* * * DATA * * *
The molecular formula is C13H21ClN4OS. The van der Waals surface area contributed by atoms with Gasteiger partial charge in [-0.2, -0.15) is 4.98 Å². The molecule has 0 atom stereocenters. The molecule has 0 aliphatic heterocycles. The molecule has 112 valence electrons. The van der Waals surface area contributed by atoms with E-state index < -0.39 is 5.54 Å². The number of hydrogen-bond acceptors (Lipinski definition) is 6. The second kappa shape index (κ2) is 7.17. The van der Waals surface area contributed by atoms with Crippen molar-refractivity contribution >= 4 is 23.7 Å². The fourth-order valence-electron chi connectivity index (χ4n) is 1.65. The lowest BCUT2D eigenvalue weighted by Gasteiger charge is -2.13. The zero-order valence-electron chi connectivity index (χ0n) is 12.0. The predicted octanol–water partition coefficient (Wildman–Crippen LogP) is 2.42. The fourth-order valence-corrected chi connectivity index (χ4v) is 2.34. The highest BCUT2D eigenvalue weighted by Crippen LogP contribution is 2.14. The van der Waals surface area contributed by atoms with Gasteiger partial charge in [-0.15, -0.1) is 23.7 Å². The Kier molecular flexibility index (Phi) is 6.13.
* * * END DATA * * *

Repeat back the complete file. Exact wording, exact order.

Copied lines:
The molecular formula is C13H21ClN4OS. The van der Waals surface area contributed by atoms with Gasteiger partial charge in [-0.2, -0.15) is 4.98 Å². The molecule has 0 atom stereocenters. The molecule has 0 aliphatic heterocycles. The molecule has 112 valence electrons. The van der Waals surface area contributed by atoms with E-state index < -0.39 is 5.54 Å². The number of hydrogen-bond acceptors (Lipinski definition) is 6. The second kappa shape index (κ2) is 7.17. The van der Waals surface area contributed by atoms with Crippen molar-refractivity contribution >= 4 is 23.7 Å². The fourth-order valence-electron chi connectivity index (χ4n) is 1.65. The lowest BCUT2D eigenvalue weighted by Gasteiger charge is -2.13. The zero-order valence-electron chi connectivity index (χ0n) is 12.0. The predicted octanol–water partition coefficient (Wildman–Crippen LogP) is 2.42. The fourth-order valence-corrected chi connectivity index (χ4v) is 2.34. The highest BCUT2D eigenvalue weighted by Crippen LogP contribution is 2.14. The van der Waals surface area contributed by atoms with Gasteiger partial charge in [-0.15, -0.1) is 23.7 Å². The Kier molecular flexibility index (Phi) is 6.13.